It’s 7:00 am, and I am doing my usual routine: sit at the tea shop, people watch, and write. I contemplated my next writing topic when the words of philanthropist and supermodel Aamito Lagum dawned on me. “Define what you want, ask yourself what do I want. If everything was to go away if I had no fear if I had no obstacles, what is it that I want?” And it was as if the flood gates opened and the water came bursting. I want simplicity, joy, and freedom. I want minimalism.
I was afraid of the word “ghetto” when I was young. I was afraid that there wasn’t anything I would be able to do to prevent people from making assumptions about me —thinking the tall Black girl decked out in Baby Phat decals was a trouble-making little “hussy” (as my grannie would say).
Some days I wonder if I’m naturally soft-spoken, or if that’s a permanent vocal change brought on by the fear of being seen as That Loud Black Girl.
The result is that I spent a lot of time policing my behavior. …
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White washed history must go
One month, not enough
We cannot separate Black history from American history. And while it’s amazing to see our history celebrated from sea to shining sea, one month is not enough to highlight our amazing contributions and triumphs. Black History month barely scratches the surface. Also, this subject is not universally accepted. Many people still fight against the idea that public schools should teach Black history.
Your unmatched courage
and freedom fighting instincts
were ingrained with ancestors’ blood
whose strength and heroism
broke barriers and conquered their plights
so that we can stand today — emancipated.
“Blackbird singing in the dead of night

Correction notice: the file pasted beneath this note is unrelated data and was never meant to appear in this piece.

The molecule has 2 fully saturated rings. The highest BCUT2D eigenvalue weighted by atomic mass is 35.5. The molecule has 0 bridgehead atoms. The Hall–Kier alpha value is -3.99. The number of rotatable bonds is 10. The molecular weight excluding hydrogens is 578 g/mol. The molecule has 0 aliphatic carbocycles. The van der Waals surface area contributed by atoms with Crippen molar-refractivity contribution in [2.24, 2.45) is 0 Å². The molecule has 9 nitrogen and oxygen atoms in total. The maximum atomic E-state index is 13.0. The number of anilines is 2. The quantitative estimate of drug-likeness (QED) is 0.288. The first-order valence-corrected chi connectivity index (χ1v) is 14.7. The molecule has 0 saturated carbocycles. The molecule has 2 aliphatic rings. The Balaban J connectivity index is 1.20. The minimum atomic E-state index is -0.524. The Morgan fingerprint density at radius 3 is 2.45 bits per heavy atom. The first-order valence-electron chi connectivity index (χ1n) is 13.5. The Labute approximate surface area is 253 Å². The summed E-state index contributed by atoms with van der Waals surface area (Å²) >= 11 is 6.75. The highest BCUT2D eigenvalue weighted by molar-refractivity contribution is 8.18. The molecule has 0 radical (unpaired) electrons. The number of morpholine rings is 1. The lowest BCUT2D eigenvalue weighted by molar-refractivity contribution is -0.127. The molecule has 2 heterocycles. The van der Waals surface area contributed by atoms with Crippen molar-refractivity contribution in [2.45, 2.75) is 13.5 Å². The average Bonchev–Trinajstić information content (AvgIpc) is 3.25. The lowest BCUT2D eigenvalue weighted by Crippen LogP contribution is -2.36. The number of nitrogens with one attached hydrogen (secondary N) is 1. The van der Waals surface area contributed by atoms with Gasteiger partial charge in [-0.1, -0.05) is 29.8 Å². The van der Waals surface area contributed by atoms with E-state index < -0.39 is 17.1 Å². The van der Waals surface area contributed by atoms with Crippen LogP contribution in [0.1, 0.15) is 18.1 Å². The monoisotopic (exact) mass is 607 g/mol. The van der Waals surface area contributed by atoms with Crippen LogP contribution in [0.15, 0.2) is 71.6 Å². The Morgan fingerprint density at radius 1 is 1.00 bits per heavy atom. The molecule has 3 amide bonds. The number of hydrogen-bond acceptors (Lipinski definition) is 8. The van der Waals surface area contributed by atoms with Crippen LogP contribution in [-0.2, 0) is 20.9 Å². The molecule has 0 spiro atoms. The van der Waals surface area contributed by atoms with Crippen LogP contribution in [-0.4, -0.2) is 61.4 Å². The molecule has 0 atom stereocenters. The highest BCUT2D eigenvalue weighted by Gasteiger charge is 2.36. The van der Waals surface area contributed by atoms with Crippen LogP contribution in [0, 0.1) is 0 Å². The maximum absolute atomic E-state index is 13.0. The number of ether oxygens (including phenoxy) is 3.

Take these broken wings and learn to fly
All your life
You were only waiting for this moment to arise.”
— John Lennon / Paul McCartney
While this long read is primarily based on skin bleaching, it’s impossible not to write about the influence of Western standards of beauty in its entirety as it stems from promoting society’s belief in whiteness as the most beautiful and worthy of respect and admiration. A quick google search (eg. type beautiful women), proves the common sentiments of who is deemed attractive. It’s evident, spreading and pervasive influence sets a precedent in these conversations. They both go hand in hand, intertwined in a union that can’t be ignored as it has affected many aspects within society.
The issue of colourism…
Black Women Matter
their feelings are valid too
makes space for anger
Society puts unrealistic expectations onto Black women, namely that they must act accordingly or get slapped with the angry Black woman trope. While some view this stereotype as a harmless generalization, diminishing Black women’s feelings is no laughing matter. The harm caused by racist tropes are two fold — they dehumanize the marginalized group while simultaneously trying to control them. The angry Black woman trope aims to characterize Black women as over-the-top, out of control, and monstrous.
In the aftermath of slavery and the resulting social, economic, and…
As black women, we encounter an abundance of remarks that are clearly offensive to us as a whole. However, society doesn't realise that some of the remarks they make towards us are derogatory, when they may think they are harmless in effect.
From my personal experiences, I can account for why these are disrespectful and wrong. It may be simple to say "just ignore it'' or ''it doesn't matter, they didn't mean it like that'' from an outside perspective, but as someone who has heard these remarks first hand, it is far more damaging than that.
As a society, we…
Following the acquittal of former President Trump on February 13th, there are clear winners and losers.
For starters, Donald Trump won. The white supremacists won. And Trump enablers won.
But with the acquittal of Mr. Trump, democracy lost, our constitutional institution lost, America has lost.
But it doesn’t have to stay this way.
The Senate should have voted to convict former president Donald J. Trump. It’s appalling that he was not.
I firmly believe Donald Trump was behind the insurrection. Now, of course, the rioters could have chosen not to rampage the Capitol. Still, it is undeniable that Mr. …